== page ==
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In 2009, top aides to Col. Muammar el-Qaddafi called together 15 executives from global energy companies operating in Libya’s oil fields and issued an extraordinary demand: Shell out the money for his country’s $1.5 billion bill for its role in the downing of Pan Am Flight 103 and other terrorist attacks.
If the companies did not comply, the Libyan officials warned, there would be “serious consequences” for their oil leases, according to a State Department summary of the meeting.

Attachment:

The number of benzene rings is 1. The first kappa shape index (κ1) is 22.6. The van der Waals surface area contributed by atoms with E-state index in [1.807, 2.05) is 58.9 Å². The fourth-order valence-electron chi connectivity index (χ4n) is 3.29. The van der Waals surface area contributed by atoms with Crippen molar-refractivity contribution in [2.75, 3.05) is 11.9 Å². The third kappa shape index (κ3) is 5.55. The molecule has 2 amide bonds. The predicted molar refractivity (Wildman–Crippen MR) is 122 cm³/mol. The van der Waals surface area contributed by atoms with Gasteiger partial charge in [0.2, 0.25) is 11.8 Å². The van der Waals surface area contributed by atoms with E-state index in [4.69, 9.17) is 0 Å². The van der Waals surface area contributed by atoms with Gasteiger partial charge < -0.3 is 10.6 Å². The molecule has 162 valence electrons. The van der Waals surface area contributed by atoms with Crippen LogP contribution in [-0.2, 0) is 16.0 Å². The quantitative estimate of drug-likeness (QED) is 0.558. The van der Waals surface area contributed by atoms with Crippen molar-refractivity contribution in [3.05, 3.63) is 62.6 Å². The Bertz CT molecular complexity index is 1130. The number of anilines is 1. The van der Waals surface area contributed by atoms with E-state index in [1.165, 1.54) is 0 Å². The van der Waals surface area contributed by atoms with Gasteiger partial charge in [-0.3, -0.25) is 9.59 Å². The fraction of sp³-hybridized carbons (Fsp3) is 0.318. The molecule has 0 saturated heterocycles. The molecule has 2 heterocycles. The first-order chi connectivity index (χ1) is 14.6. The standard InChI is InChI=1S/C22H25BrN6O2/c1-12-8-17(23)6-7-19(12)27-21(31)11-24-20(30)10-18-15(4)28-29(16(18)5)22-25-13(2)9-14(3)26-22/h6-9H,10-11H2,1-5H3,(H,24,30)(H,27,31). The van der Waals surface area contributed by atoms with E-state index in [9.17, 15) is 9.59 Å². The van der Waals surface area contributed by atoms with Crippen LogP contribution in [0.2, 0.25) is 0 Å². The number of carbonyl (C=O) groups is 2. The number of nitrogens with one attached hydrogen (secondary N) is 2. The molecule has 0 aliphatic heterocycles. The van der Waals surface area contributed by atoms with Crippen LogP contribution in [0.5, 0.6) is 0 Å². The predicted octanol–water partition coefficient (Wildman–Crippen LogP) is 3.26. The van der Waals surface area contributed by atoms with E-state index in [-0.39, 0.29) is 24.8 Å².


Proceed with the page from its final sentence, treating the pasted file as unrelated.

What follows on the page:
Several industry officials and someone close to the settlement, all speaking only on condition of anonymity, said the payments went through but declined to identify the businesses.
Looking back on the decision in 2004 to resume business dealings, Juan Zarate, a former top White House and Treasury official in the administration of President George W. Bush, said that officials had believed then that the benefits of trying to rehabilitate Colonel Qaddafi outweighed the obvious risks. “It was a deal with the devil,” Mr. Zarate said.